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Sanctions Strike $173 Mln Blow to Swedish Economy

An analysis carried out by the Swedish newspaper Dagbladet found that Sweden has lost 1.5 billion kronor [$173 million] in exports to Russia as a result of the Western imposition of sanctions against Russia, and Russian countersanctions.

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The Swedish economy lost 1.5 billion kronor [$173 million] in exports to Russia in the first quarter of 2015 compared to the same period of 2014, reported Sveriges Radio last week.

Exports to Russia of Swedish food, drink and tobacco products have fallen by 45 percent since Western governments began the sanctions war with Russia, according to an analysis of the effect of sanctions published in the Swedish daily newspaper Dagbladet.

Swedish exports to Russia have declined by 30 percent in total, from 5.2 billion kronor [$600 million] in the first quarter of 2014, to 3.7 billion kronor [$428 million] in the first quarter of 2015.

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Arla, a producer of dairy products, reported a loss of around one million kronor [$116,000] since August 2014 as a result of sanctions.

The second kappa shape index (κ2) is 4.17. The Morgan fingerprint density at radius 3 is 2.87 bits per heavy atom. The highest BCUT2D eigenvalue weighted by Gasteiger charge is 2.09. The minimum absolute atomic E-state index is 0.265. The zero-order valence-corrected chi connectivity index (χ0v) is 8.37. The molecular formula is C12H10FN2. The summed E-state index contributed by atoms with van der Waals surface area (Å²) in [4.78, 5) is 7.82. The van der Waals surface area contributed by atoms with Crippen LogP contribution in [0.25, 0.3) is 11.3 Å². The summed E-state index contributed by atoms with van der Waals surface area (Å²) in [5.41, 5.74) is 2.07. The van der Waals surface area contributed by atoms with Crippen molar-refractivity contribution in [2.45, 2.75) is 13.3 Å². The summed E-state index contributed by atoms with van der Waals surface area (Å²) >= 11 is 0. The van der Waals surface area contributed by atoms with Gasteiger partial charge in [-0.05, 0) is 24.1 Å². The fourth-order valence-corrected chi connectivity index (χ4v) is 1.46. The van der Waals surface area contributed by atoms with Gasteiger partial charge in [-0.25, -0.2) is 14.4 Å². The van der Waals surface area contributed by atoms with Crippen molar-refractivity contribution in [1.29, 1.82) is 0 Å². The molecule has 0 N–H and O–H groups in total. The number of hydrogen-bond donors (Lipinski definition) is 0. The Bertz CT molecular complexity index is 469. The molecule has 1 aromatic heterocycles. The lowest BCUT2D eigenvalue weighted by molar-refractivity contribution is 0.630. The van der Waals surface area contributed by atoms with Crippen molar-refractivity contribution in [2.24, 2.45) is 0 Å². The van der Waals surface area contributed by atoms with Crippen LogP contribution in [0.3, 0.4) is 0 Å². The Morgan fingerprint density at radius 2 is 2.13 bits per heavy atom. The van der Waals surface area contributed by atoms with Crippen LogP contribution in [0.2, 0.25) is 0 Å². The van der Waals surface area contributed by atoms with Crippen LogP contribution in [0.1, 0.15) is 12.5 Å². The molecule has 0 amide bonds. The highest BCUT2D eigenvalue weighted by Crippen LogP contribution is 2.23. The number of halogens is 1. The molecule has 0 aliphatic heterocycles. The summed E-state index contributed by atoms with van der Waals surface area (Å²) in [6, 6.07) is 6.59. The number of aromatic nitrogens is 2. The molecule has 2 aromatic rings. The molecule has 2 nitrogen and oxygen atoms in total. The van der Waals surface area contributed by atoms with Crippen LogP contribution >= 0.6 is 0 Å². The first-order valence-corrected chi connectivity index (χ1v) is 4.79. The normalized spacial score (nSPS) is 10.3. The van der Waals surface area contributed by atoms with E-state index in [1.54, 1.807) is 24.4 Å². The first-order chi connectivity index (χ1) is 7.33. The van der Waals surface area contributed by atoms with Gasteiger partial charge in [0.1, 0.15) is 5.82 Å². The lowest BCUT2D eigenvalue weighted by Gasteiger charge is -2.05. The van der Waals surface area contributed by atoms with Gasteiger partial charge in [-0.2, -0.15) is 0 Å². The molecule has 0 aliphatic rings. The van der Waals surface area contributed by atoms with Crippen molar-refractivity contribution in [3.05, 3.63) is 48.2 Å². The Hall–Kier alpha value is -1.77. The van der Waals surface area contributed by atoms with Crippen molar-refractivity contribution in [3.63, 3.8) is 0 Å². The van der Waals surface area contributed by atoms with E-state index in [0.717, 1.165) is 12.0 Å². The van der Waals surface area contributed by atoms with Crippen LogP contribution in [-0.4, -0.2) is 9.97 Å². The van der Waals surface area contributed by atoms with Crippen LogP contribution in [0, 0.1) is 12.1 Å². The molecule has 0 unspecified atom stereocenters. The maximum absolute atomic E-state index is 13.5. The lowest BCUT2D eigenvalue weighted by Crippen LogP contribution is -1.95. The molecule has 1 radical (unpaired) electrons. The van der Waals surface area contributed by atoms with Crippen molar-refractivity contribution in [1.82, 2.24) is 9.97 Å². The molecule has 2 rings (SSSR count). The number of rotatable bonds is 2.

The policy of curtailing imports in favor of stimulating domestic production has also had a negative effect on the Baltic Sea shipping lines, laments Sveriges Radio:

"This is especially noticeable when a Russian container ship returns to St. Petersburg empty, when it could have been filled with Swedish and Finnish products." 

In addition to countersanctions banning the import of meat, poultry, fish, seafood, dairy products, fruit and vegetables from countries which had imposed sanctions on Russia or Russian nationals, which were first announced in August 2014, stricter controls on imports, including the necessity of obtaining special permission in order to send exports to Russia, have also contributed to the economic burden on Swedish exporters, wrote Dagbladet.

According to figures from the Swedish Chamber of Commerce, around 90 Swedish companies have made requests for special permission to export to Russia, in general firms working in the areas of mining, construction, forestry and infrastructure.

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